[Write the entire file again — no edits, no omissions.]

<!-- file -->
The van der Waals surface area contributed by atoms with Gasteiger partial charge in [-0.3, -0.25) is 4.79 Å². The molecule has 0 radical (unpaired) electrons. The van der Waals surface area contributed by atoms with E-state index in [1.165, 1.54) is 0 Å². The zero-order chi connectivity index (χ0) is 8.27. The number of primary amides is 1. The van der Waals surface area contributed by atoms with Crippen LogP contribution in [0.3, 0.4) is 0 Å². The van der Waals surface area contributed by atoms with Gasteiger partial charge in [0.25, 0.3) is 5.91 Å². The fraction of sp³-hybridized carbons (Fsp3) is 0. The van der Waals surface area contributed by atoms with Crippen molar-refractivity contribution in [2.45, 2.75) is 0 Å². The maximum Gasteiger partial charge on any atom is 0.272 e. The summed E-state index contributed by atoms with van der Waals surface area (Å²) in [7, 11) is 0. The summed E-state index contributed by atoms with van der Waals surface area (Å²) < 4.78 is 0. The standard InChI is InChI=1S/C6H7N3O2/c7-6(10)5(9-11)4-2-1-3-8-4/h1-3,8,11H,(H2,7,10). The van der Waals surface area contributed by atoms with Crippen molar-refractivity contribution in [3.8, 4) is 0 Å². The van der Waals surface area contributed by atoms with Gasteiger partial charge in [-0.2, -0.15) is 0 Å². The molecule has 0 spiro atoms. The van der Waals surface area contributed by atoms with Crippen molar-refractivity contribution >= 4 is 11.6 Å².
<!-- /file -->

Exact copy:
The van der Waals surface area contributed by atoms with Gasteiger partial charge in [-0.3, -0.25) is 4.79 Å². The molecule has 0 radical (unpaired) electrons. The van der Waals surface area contributed by atoms with E-state index in [1.165, 1.54) is 0 Å². The zero-order chi connectivity index (χ0) is 8.27. The number of primary amides is 1. The van der Waals surface area contributed by atoms with Crippen LogP contribution in [0.3, 0.4) is 0 Å². The van der Waals surface area contributed by atoms with Gasteiger partial charge in [0.25, 0.3) is 5.91 Å². The fraction of sp³-hybridized carbons (Fsp3) is 0. The van der Waals surface area contributed by atoms with Crippen molar-refractivity contribution in [2.45, 2.75) is 0 Å². The maximum Gasteiger partial charge on any atom is 0.272 e. The summed E-state index contributed by atoms with van der Waals surface area (Å²) in [7, 11) is 0. The summed E-state index contributed by atoms with van der Waals surface area (Å²) < 4.78 is 0. The standard InChI is InChI=1S/C6H7N3O2/c7-6(10)5(9-11)4-2-1-3-8-4/h1-3,8,11H,(H2,7,10). The van der Waals surface area contributed by atoms with Crippen molar-refractivity contribution in [3.8, 4) is 0 Å². The van der Waals surface area contributed by atoms with Gasteiger partial charge in [-0.2, -0.15) is 0 Å². The molecule has 0 spiro atoms. The van der Waals surface area contributed by atoms with Crippen molar-refractivity contribution >= 4 is 11.6 Å².